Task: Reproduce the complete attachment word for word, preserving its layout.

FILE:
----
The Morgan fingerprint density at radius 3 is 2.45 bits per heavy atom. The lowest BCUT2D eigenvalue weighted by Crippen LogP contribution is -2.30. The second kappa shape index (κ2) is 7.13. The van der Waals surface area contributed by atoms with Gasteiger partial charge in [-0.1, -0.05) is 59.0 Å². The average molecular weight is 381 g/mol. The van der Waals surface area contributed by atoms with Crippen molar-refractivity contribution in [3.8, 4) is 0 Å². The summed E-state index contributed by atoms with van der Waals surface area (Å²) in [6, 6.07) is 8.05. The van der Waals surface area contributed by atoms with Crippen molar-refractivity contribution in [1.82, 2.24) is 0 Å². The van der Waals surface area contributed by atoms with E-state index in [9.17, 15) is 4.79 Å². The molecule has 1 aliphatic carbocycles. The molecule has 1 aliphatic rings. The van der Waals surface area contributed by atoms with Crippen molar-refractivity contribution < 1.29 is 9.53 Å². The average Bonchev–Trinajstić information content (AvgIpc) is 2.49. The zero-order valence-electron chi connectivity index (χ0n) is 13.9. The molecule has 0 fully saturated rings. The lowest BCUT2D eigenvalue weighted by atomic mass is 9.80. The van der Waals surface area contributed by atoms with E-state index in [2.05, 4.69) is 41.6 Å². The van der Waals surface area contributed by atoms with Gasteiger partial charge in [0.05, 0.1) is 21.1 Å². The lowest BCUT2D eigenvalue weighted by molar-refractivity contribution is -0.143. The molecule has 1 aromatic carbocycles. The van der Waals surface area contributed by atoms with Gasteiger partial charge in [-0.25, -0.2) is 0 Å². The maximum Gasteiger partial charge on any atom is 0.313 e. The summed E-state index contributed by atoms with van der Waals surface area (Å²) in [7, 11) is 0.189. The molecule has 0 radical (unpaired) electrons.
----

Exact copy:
The Morgan fingerprint density at radius 3 is 2.45 bits per heavy atom. The lowest BCUT2D eigenvalue weighted by Crippen LogP contribution is -2.30. The second kappa shape index (κ2) is 7.13. The van der Waals surface area contributed by atoms with Gasteiger partial charge in [-0.1, -0.05) is 59.0 Å². The average molecular weight is 381 g/mol. The van der Waals surface area contributed by atoms with Crippen molar-refractivity contribution in [3.8, 4) is 0 Å². The summed E-state index contributed by atoms with van der Waals surface area (Å²) in [6, 6.07) is 8.05. The van der Waals surface area contributed by atoms with Crippen molar-refractivity contribution in [1.82, 2.24) is 0 Å². The van der Waals surface area contributed by atoms with E-state index in [9.17, 15) is 4.79 Å². The molecule has 1 aliphatic carbocycles. The molecule has 1 aliphatic rings. The van der Waals surface area contributed by atoms with Crippen molar-refractivity contribution < 1.29 is 9.53 Å². The average Bonchev–Trinajstić information content (AvgIpc) is 2.49. The zero-order valence-electron chi connectivity index (χ0n) is 13.9. The molecule has 0 fully saturated rings. The lowest BCUT2D eigenvalue weighted by atomic mass is 9.80. The van der Waals surface area contributed by atoms with E-state index in [2.05, 4.69) is 41.6 Å². The van der Waals surface area contributed by atoms with Gasteiger partial charge in [0.05, 0.1) is 21.1 Å². The lowest BCUT2D eigenvalue weighted by molar-refractivity contribution is -0.143. The molecule has 1 aromatic carbocycles. The van der Waals surface area contributed by atoms with Gasteiger partial charge in [-0.25, -0.2) is 0 Å². The maximum Gasteiger partial charge on any atom is 0.313 e. The summed E-state index contributed by atoms with van der Waals surface area (Å²) in [7, 11) is 0.189. The molecule has 0 radical (unpaired) electrons.